Avril Lavigne, in Mandarin

The Canadian pop star records a Chinese version of her new single, "Girlfriend." Beijing rejoices.


Andrew Leonard
March 21, 2007 11:17PM (UTC)

As I intimated in my last post, I've been feeling all warm and fuzzy about cultural globalization this week after becoming infatuated with Cambodian pop-inflected psychedelic surf guitar. But after watching, and listening to, just now, Avril Lavigne sing the Mandarin version of her new "hit" single, "Girlfriend," I feel much like one of the commenters on a random Internet bulletin board who noted, while discussing the travesty: "this is one of those occasions where I wish I was both blind and deaf."

Lavigne has recorded eight different versions of "Girlfriend," each with the chorus sung in a different language. But the Mandarin release is potentially the most significant, because, as her manager, Terry McBride, said in an interview at the Canadian Music Week conference two weeks ago, Lavigne appears to be more popular in China than anywhere else.

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Cassandra Szklarski reports for the Canadian Press:

Bride said analysis of online traffic suggests the largest chunk of her fans is in Beijing and two other Chinese cities.

"Her consumption is greater in Asia than what it is in all of the Western Hemisphere combined," McBride told an audience earlier yesterday at the annual music industry conference. "And some of those cities outweigh some of the biggest countries as far as the demand of consumption."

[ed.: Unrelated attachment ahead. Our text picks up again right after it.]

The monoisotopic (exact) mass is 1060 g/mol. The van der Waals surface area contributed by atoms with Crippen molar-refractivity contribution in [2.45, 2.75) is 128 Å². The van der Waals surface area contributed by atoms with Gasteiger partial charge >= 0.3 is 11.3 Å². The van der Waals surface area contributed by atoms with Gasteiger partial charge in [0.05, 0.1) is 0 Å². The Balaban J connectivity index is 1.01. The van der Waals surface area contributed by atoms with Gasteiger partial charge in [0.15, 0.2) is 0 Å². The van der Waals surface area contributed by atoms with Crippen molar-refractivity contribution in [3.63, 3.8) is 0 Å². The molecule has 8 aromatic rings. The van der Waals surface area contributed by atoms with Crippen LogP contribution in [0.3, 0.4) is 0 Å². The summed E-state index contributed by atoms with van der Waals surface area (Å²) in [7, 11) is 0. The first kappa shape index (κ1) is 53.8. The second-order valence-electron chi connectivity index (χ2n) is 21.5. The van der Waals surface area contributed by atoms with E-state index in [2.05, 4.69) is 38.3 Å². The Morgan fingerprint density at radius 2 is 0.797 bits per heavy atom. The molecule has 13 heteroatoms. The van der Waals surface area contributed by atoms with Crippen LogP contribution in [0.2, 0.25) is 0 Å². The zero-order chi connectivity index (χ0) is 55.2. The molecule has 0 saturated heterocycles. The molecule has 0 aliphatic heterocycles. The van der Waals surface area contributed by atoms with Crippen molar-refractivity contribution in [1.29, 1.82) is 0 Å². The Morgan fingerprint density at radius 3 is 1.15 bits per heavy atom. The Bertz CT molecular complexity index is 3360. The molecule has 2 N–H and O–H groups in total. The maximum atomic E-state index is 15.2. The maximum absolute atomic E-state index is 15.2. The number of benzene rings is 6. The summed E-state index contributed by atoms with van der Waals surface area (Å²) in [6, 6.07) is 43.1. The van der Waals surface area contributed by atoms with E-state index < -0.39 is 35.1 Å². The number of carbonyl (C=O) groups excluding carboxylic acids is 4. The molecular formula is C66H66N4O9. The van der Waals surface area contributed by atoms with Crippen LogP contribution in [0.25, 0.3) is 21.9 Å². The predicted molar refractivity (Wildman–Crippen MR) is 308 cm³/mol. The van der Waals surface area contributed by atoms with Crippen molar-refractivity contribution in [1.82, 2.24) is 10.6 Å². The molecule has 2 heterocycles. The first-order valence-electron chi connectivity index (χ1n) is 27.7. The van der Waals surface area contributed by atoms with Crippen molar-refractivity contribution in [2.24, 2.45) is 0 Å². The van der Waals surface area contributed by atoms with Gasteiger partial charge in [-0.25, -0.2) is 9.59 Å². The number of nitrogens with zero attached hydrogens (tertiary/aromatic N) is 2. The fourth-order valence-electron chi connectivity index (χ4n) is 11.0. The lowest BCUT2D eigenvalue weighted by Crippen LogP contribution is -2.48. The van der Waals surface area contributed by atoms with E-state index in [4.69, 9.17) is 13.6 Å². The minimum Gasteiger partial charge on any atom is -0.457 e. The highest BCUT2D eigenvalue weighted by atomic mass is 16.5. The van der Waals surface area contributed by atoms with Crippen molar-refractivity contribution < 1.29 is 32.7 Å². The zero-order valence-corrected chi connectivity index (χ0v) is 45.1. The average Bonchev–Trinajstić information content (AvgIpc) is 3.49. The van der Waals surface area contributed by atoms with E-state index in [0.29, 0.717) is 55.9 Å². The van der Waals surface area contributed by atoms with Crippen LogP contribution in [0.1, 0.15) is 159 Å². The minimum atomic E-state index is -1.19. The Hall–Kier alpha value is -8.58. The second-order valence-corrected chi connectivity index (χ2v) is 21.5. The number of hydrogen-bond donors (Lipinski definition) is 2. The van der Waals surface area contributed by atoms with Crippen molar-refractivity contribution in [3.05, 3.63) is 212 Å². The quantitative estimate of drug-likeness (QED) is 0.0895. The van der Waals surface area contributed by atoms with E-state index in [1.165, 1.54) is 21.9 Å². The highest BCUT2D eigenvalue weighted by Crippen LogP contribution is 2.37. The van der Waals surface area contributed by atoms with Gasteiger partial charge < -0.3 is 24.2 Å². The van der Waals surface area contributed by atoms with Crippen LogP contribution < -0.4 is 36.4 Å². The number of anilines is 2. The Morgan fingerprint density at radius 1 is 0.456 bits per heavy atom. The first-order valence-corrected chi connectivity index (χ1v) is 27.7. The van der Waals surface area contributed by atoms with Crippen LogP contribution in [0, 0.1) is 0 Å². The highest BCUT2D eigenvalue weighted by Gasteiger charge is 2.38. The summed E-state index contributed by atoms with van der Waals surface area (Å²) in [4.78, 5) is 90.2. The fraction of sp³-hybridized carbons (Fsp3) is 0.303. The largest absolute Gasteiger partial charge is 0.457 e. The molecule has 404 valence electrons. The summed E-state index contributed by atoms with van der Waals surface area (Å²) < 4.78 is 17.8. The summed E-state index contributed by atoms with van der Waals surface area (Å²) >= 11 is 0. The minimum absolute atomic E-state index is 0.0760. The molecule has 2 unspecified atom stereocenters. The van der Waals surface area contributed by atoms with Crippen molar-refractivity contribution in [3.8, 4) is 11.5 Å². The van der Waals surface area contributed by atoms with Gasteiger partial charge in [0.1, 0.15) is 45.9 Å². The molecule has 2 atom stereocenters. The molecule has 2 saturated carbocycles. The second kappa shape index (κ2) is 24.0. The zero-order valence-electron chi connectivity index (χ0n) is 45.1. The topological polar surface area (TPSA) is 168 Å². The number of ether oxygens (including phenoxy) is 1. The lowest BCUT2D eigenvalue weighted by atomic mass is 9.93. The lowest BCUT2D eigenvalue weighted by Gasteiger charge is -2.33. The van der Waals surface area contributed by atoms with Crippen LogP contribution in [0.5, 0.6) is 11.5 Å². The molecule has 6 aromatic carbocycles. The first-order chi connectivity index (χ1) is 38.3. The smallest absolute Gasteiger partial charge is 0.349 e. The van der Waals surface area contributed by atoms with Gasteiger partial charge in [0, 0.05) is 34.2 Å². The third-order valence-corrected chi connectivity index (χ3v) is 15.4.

There's a mystery here that I'm not sure I want the answer to. I'd still rather know why the German-produced '70s disco act Boney M remains popular in India than ponder for too long why the Chinese are going crazy for a faux punk rocker currently hitting it big with a mean piece of fluff, of which the best thing that could possibly be said is that it is an homage to Toni Basil's "Mickey."

Pacific Epoch reports today that Tencent, the Chinese instant messaging colossus, has signed a deal to stream "Girlfriend" for free on its "entertainment channel." Which means that literally hundreds of millions of Chinese could soon be hearing the 22-year-old Canadian singing (in reasonably comprehensible Mandarin), "I don't like your girlfriend, I think you need a new one."

Globalization sux.


Andrew Leonard

Andrew Leonard is a staff writer at Salon. On Twitter, @koxinga21.

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